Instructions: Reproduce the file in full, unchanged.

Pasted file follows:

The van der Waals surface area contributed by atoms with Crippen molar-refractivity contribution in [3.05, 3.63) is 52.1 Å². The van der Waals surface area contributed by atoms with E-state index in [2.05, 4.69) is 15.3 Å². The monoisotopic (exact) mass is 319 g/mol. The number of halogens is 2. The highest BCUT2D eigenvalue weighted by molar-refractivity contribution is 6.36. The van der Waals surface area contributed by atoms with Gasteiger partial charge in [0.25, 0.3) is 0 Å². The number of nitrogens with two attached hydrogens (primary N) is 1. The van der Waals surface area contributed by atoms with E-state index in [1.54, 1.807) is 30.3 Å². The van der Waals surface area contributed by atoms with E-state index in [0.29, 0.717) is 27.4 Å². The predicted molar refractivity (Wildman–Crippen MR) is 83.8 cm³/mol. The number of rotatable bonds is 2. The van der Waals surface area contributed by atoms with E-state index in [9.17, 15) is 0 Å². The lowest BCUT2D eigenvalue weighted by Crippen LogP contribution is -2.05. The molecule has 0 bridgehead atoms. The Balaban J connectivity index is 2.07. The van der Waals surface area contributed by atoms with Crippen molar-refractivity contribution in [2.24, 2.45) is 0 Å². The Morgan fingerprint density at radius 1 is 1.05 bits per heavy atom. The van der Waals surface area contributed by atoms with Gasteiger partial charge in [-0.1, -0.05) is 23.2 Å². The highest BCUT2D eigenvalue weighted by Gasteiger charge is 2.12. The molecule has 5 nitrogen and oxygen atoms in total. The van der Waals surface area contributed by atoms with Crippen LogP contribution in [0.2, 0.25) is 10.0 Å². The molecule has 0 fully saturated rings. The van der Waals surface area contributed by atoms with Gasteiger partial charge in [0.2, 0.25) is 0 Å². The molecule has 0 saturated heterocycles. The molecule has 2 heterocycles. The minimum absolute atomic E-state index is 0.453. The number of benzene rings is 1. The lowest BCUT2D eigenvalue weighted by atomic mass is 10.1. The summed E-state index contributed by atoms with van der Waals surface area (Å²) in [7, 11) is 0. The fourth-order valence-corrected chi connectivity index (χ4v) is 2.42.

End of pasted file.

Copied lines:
The van der Waals surface area contributed by atoms with Crippen molar-refractivity contribution in [3.05, 3.63) is 52.1 Å². The van der Waals surface area contributed by atoms with E-state index in [2.05, 4.69) is 15.3 Å². The monoisotopic (exact) mass is 319 g/mol. The number of halogens is 2. The highest BCUT2D eigenvalue weighted by molar-refractivity contribution is 6.36. The van der Waals surface area contributed by atoms with Gasteiger partial charge in [0.25, 0.3) is 0 Å². The number of nitrogens with two attached hydrogens (primary N) is 1. The van der Waals surface area contributed by atoms with E-state index in [1.54, 1.807) is 30.3 Å². The van der Waals surface area contributed by atoms with E-state index in [0.29, 0.717) is 27.4 Å². The predicted molar refractivity (Wildman–Crippen MR) is 83.8 cm³/mol. The number of rotatable bonds is 2. The van der Waals surface area contributed by atoms with E-state index in [9.17, 15) is 0 Å². The lowest BCUT2D eigenvalue weighted by Crippen LogP contribution is -2.05. The molecule has 0 bridgehead atoms. The Balaban J connectivity index is 2.07. The van der Waals surface area contributed by atoms with Crippen molar-refractivity contribution in [2.24, 2.45) is 0 Å². The Morgan fingerprint density at radius 1 is 1.05 bits per heavy atom. The van der Waals surface area contributed by atoms with Gasteiger partial charge in [-0.1, -0.05) is 23.2 Å². The highest BCUT2D eigenvalue weighted by Gasteiger charge is 2.12. The molecule has 5 nitrogen and oxygen atoms in total. The van der Waals surface area contributed by atoms with Crippen LogP contribution in [0.2, 0.25) is 10.0 Å². The molecule has 0 fully saturated rings. The van der Waals surface area contributed by atoms with Gasteiger partial charge in [0.2, 0.25) is 0 Å². The molecule has 0 saturated heterocycles. The molecule has 2 heterocycles. The minimum absolute atomic E-state index is 0.453. The number of benzene rings is 1. The lowest BCUT2D eigenvalue weighted by atomic mass is 10.1. The summed E-state index contributed by atoms with van der Waals surface area (Å²) in [7, 11) is 0. The fourth-order valence-corrected chi connectivity index (χ4v) is 2.42.